EXTENDED WARRANTY SCAMMERS TARGET SENIOR CITIZENS
Consumers in the Upstate have recently been inundated with requests by telephone and mail to buy un-needed extended automobile warranties, say some car dealers.
Jennifer Duncan, business manager of Leader Ford in Seneca, SC said, “Our customers have brought to my attention that they have been harassed and annoyed by auto warranty phone calls from people who did not adequately identify themselves, exerted heavy pressure to buy warranty contracts and used scare tactics to entice customers into extended warranties that they did not need.”
Duncan is in the process of notifying her customers of the practice and warning them to beware of con artists. She said there is a big difference between original manufacturer’s warranties, dealership extended warranties and the fly-by-night extended warranties offered by some sellers.
“One older gentleman had been frightened to the extent that he gave out his personal information to the scammers, who then set-up a pre-authorized debit from his checking account to bill him monthly for an extended warranty. He had been told that his warranty was about to expire and he would be responsible for all repairs himself. This was not true. His vehicle was fairly new and was still under the manufacture’s warranty at the time.”
Vin Ridgeway, business manager at Clinkscale’s Chevrolet in Belton, SC said, “When times get tough it seems to bring out the scam artists. The presentation some of these individuals can give is very convincing. Some even misrepresent themselves as the manufacturer or the dealership. My advice to consumers is to verify everything. Ask who is the underwriter of these extended warranty programs? With our dealership it is the manufacturer or our authorized agent. With some of the independent warranties there is not really anyone backing up the warranty. It is all paper. If there is ever any doubt who you are dealing with, call the dealership you bought the car from and ask if it is their extended warranty program.”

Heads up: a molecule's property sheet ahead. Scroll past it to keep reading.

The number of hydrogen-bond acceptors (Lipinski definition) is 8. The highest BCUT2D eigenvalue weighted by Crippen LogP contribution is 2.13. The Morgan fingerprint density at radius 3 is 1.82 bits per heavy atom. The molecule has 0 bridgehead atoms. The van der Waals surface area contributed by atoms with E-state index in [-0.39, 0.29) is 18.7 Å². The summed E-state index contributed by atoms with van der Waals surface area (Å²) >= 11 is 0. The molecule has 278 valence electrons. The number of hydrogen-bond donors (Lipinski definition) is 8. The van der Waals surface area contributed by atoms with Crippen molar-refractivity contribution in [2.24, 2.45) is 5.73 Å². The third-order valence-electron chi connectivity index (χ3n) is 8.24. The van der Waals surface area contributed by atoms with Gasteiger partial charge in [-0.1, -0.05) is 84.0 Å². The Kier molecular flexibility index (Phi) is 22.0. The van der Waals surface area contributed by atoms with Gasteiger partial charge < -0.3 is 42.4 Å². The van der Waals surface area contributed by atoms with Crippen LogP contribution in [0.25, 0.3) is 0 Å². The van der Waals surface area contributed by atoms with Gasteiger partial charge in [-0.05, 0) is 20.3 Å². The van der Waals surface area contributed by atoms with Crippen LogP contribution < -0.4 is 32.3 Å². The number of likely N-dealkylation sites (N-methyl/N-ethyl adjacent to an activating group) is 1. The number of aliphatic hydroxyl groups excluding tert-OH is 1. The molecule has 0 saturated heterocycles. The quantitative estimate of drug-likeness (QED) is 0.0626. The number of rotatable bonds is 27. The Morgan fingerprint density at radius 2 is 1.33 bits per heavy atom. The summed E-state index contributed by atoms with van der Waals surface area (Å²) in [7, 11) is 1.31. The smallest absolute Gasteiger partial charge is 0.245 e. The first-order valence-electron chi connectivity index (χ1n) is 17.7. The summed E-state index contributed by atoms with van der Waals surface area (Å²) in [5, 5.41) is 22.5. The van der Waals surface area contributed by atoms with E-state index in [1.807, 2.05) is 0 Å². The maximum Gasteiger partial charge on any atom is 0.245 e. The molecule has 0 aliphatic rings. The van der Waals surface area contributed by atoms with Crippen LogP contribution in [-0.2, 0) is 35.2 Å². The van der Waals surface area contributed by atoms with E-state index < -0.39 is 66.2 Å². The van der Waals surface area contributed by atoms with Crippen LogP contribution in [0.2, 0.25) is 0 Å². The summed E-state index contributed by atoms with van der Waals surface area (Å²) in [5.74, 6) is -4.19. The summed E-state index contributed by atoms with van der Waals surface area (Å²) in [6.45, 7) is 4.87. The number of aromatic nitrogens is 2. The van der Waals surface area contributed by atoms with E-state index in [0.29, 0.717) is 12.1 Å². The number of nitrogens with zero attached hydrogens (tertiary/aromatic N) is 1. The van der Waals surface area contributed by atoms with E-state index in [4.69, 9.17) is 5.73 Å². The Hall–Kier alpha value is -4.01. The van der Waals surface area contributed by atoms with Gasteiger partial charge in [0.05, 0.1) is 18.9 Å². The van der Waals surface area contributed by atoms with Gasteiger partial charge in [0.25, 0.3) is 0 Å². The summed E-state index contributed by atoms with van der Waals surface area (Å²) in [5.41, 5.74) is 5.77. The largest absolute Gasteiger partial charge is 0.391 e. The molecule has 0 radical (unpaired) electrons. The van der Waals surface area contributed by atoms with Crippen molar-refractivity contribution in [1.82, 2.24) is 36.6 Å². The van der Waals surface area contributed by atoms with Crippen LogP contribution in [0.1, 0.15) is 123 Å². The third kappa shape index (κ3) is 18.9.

Individuals selling questionable extended warranties find it easy to get the names, addresses and phone numbers from state transaction and tax records.
“It is public information and they can tap into it without any difficulty,” said Ridgeway.
An internet search of “auto extended warranty scams” reveals that the problem is rampant and seems to be centered around St Louis, MO. Missouri attorney general Jay Nixon announced earlier this year that he filed lawsuits against numerous companies that he says mislead or pressured car owners across the country into buying extended warranties that they did not need.
The St Louis based companies sent out official looking postcards with captions such as “Final Notice of Interruption” and “Important Dated Material Concerning Your Warranty” that appear to be from the dealership or the manufacturer. These are sometimes followed-up with phone calls or emails advising that warranties will expire unless high-cost extensions are purchased immediately. Caveat emptor, buyer beware, is the best policy when faced with any high pressure sales tactics, say the experts.
South Carolina attorney general Henry McMaster’s office has set-up a toll free number especially for reporting fraud aimed at seniors. Call Fraud Protection For Seniors at 888-878-3256 to report suspicious phone calls and mailings.
The South Carolina Department of Consumer Affairs at 800-922-1594 is another agency that can help with consumer fraud and offer advice to anyone who has been scammed.
Vince Jackson, reporting from Anderson, SC
If you have been victimized by an extended warranty scam please post a comment. vj